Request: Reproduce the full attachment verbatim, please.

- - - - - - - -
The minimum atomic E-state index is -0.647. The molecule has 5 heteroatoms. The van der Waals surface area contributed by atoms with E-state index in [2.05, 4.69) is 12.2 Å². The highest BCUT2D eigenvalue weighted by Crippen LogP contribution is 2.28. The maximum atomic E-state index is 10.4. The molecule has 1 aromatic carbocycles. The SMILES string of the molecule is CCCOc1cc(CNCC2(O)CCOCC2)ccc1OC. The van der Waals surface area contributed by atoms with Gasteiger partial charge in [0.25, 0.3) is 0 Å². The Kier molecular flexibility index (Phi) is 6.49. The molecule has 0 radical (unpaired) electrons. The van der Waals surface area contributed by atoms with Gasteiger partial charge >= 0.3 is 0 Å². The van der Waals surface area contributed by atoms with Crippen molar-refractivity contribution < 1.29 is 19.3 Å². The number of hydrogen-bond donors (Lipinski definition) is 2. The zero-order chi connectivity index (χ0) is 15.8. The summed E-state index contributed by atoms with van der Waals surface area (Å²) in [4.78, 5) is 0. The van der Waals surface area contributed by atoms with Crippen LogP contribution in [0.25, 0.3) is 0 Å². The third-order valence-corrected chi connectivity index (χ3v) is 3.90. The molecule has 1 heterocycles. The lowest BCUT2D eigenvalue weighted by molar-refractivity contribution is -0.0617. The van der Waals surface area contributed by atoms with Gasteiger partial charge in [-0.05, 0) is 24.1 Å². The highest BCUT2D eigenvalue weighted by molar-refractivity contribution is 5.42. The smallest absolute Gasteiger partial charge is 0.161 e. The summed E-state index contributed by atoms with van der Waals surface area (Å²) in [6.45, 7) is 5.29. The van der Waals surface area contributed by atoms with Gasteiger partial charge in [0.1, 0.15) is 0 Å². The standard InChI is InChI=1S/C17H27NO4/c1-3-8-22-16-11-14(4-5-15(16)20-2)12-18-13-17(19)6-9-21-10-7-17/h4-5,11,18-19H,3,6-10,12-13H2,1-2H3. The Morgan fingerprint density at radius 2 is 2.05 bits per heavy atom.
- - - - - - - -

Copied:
The minimum atomic E-state index is -0.647. The molecule has 5 heteroatoms. The van der Waals surface area contributed by atoms with E-state index in [2.05, 4.69) is 12.2 Å². The highest BCUT2D eigenvalue weighted by Crippen LogP contribution is 2.28. The maximum atomic E-state index is 10.4. The molecule has 1 aromatic carbocycles. The SMILES string of the molecule is CCCOc1cc(CNCC2(O)CCOCC2)ccc1OC. The van der Waals surface area contributed by atoms with Gasteiger partial charge in [0.25, 0.3) is 0 Å². The Kier molecular flexibility index (Phi) is 6.49. The molecule has 0 radical (unpaired) electrons. The van der Waals surface area contributed by atoms with Gasteiger partial charge >= 0.3 is 0 Å². The van der Waals surface area contributed by atoms with Crippen molar-refractivity contribution < 1.29 is 19.3 Å². The number of hydrogen-bond donors (Lipinski definition) is 2. The zero-order chi connectivity index (χ0) is 15.8. The summed E-state index contributed by atoms with van der Waals surface area (Å²) in [4.78, 5) is 0. The van der Waals surface area contributed by atoms with Crippen LogP contribution in [0.25, 0.3) is 0 Å². The third-order valence-corrected chi connectivity index (χ3v) is 3.90. The molecule has 1 heterocycles. The lowest BCUT2D eigenvalue weighted by molar-refractivity contribution is -0.0617. The van der Waals surface area contributed by atoms with Gasteiger partial charge in [-0.05, 0) is 24.1 Å². The highest BCUT2D eigenvalue weighted by molar-refractivity contribution is 5.42. The smallest absolute Gasteiger partial charge is 0.161 e. The summed E-state index contributed by atoms with van der Waals surface area (Å²) in [6.45, 7) is 5.29. The van der Waals surface area contributed by atoms with Gasteiger partial charge in [0.1, 0.15) is 0 Å². The standard InChI is InChI=1S/C17H27NO4/c1-3-8-22-16-11-14(4-5-15(16)20-2)12-18-13-17(19)6-9-21-10-7-17/h4-5,11,18-19H,3,6-10,12-13H2,1-2H3. The Morgan fingerprint density at radius 2 is 2.05 bits per heavy atom.